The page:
St. Paul eloquently addresses many modern issues of the self in his writings to the Romans. All humans, whether they actively realize it or not, are perpetually asking the question: "what is my purpose in life?" Death is frightening to us in the sense that it threatens to cut us short of fulfilling our purpose, whatever we suppose it may be. But as Christians, as people who trust in God, St. Paul reminds us that our purpose is not a "what" but a "who." God is our purpose in life. Coming to know him, following him, becoming more like him is our ultimate purpose in life. This should give us a great amount of comfort. We will never do those things perfectly in this life, but God knows how much we are trying. He knows when we struggle, he knows when we fall down, and he knows how much we want to please him. The fact that we have given ourselves and our whole lives to him is what matters most. Therefore, whether we live or die, we are God's. When we remember that God is our purpose, we can rest assured that God is with us on the way.
Our psalmist sings a song of consolation and joy at this realization. God is the purpose of the psalmist, therefore there is no fear. There is no fear of death because God is our salvation. There is no fear of what may come in this life because God is our strength. There is no fear of how this life may wind up because the psalmist only desires to look on God. With God as our purpose, we can look toward the heavenly homeland, not fearing what we may lose in this life through death, but looking towards what we will gain through eternal life in the Lord.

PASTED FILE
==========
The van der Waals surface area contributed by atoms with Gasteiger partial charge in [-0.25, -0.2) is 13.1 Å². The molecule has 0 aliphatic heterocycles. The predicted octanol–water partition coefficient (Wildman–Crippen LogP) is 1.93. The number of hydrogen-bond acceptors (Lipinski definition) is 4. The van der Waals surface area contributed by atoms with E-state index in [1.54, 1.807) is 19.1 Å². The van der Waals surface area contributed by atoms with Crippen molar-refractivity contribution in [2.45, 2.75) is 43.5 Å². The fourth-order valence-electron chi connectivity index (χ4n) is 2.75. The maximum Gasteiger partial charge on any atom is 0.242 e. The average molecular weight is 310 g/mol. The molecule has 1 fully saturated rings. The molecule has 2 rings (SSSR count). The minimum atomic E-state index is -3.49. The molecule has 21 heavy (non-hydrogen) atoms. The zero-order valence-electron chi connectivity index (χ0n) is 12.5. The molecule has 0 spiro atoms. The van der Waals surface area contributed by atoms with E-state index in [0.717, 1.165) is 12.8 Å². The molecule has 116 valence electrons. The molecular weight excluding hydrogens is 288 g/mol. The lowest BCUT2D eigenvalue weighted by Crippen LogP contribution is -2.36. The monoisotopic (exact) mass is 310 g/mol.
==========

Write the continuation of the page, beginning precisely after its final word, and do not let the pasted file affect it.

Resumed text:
Finally, Jesus assures us in the Gospel that we are his purpose. He is love itself, and he created us for him to love us and for us to love him. He seeks us, he pursues us, and he rejoices when we come to him. He is not angry with the sheep who get lost. But he wants more than anything to bring us back to the fold. This life is full of us wandering away, being found, being reunited with the other sheep, and often wandering away again. What we are called to do is to remember that God is our purpose, and that we are his purpose, and then give him time every day to find us.
We are not yet in that heavenly homeland, so this life is going to challenge us. It is common to get a little lost along the way and wonder what we do it all for and who we are in the scheme of things. What we must remember at all times is that we will never uncover our purpose or our identity if we do not understand that they are inseparable from God. Then we know our identity is his beloved child. Then we know our purpose is to be more fully united with God. Then we do not have to fear the end of this life, but look forward to a greater realization of these realities and a greater fulfillment of our calling as God's children, totally united with him forever.
As we continue this month of November, let us pray for our dearly departed that they will know the everlasting love of God and eternal life in him. But let us also ask the saints and all those who have gone before us to pray for us for the journey. May we all one day be reunited in the love of God, which is a love more powerful than death.